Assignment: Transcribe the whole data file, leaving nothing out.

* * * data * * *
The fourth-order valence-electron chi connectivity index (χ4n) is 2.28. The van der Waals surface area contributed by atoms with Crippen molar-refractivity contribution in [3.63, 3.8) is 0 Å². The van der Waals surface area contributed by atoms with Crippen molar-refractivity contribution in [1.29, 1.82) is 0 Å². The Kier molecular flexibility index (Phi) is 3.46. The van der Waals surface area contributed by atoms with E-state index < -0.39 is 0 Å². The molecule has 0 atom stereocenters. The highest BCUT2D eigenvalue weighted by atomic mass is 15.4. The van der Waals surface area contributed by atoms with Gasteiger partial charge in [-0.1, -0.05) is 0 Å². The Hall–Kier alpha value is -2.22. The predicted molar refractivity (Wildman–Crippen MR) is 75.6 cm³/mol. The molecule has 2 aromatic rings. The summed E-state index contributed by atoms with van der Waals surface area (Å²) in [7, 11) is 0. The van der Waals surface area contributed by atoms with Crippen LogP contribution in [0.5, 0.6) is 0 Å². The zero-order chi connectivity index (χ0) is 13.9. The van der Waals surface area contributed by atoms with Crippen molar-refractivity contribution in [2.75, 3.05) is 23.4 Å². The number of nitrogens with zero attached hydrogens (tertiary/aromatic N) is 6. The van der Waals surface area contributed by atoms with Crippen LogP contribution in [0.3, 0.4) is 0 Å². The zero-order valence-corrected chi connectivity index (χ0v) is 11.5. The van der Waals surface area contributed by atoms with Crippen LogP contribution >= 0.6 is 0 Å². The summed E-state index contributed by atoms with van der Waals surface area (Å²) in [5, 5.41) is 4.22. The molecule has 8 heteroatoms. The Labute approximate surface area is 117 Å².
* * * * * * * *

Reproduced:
The fourth-order valence-electron chi connectivity index (χ4n) is 2.28. The van der Waals surface area contributed by atoms with Crippen molar-refractivity contribution in [3.63, 3.8) is 0 Å². The van der Waals surface area contributed by atoms with Crippen molar-refractivity contribution in [1.29, 1.82) is 0 Å². The Kier molecular flexibility index (Phi) is 3.46. The van der Waals surface area contributed by atoms with E-state index < -0.39 is 0 Å². The molecule has 0 atom stereocenters. The highest BCUT2D eigenvalue weighted by atomic mass is 15.4. The van der Waals surface area contributed by atoms with Gasteiger partial charge in [-0.1, -0.05) is 0 Å². The Hall–Kier alpha value is -2.22. The predicted molar refractivity (Wildman–Crippen MR) is 75.6 cm³/mol. The molecule has 2 aromatic rings. The summed E-state index contributed by atoms with van der Waals surface area (Å²) in [7, 11) is 0. The van der Waals surface area contributed by atoms with Crippen LogP contribution in [0.5, 0.6) is 0 Å². The zero-order chi connectivity index (χ0) is 13.9. The van der Waals surface area contributed by atoms with Crippen molar-refractivity contribution in [2.75, 3.05) is 23.4 Å². The number of nitrogens with zero attached hydrogens (tertiary/aromatic N) is 6. The van der Waals surface area contributed by atoms with Crippen LogP contribution in [0.3, 0.4) is 0 Å². The zero-order valence-corrected chi connectivity index (χ0v) is 11.5. The van der Waals surface area contributed by atoms with Crippen LogP contribution >= 0.6 is 0 Å². The summed E-state index contributed by atoms with van der Waals surface area (Å²) in [5, 5.41) is 4.22. The molecule has 8 heteroatoms. The Labute approximate surface area is 117 Å².